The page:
The National Football League should suspend Michael Vick - and not for a short time.
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A federal grand jury indicted the Atlanta Falcons star quarterback Tuesday on multiple charges involving a dogfighting operation.
Dogfights are cruel and obnoxious enough, but the indictment also charged that Vick participated in killing dogs that failed to perform in the fighting pit.
This, the indictment alleges, occurred at a property Vick bought expressly for the purpose of staging dog fights. Despicable.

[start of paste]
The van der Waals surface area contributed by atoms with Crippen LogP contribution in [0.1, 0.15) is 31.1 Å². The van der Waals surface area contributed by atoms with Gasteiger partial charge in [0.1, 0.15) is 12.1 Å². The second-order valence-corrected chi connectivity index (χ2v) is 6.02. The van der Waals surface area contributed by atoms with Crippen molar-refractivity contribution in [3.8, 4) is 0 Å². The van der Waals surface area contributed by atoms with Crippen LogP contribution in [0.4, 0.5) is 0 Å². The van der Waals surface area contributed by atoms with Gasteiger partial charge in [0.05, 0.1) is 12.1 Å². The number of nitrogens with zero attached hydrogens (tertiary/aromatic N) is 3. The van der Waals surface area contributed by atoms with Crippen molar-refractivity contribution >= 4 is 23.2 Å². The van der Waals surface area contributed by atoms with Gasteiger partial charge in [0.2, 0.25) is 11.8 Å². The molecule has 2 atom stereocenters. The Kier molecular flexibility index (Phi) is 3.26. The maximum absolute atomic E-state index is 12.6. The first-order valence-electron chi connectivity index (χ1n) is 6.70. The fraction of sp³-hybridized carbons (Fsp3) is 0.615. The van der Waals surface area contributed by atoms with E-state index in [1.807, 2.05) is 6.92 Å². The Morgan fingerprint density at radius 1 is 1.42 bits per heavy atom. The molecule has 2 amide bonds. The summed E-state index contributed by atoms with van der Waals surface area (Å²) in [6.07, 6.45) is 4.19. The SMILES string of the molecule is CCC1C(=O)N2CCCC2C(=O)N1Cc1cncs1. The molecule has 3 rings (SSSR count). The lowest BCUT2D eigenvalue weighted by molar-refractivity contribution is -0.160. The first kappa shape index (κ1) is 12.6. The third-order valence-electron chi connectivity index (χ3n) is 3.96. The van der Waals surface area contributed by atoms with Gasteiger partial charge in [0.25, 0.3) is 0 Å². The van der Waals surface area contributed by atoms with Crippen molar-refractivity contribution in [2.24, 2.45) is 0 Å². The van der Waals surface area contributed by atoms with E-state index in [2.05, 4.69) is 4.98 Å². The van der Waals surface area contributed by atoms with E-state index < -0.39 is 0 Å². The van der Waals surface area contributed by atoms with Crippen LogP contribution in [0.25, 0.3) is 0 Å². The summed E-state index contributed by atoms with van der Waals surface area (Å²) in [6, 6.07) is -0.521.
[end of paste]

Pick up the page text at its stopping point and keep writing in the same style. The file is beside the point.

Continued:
The charges carry with them potential penalties of six years in prison plus $350,000 in fines.
Ah, but the presumption of innocence, you say. Discipline must await a jury's verdict. Also, think of the perils of rushing to judgment, a la the Duke lacrosse fiasco.
First, the evidence against Vick is far stronger. Second, the NFL is not the government; the government's power to incarcerate rightly requires the highest standard of proof. The NFL, by contrast, is a high-profile employer with a conduct policy whose reputation clause Vick has violated.
The case of Vick - a superstar, not a bit player or has-been - is a good place to send an overdue deterrent message to these well-paid and much-celebrated young men. The immense rewards of their game come with high responsibility, not with immunity.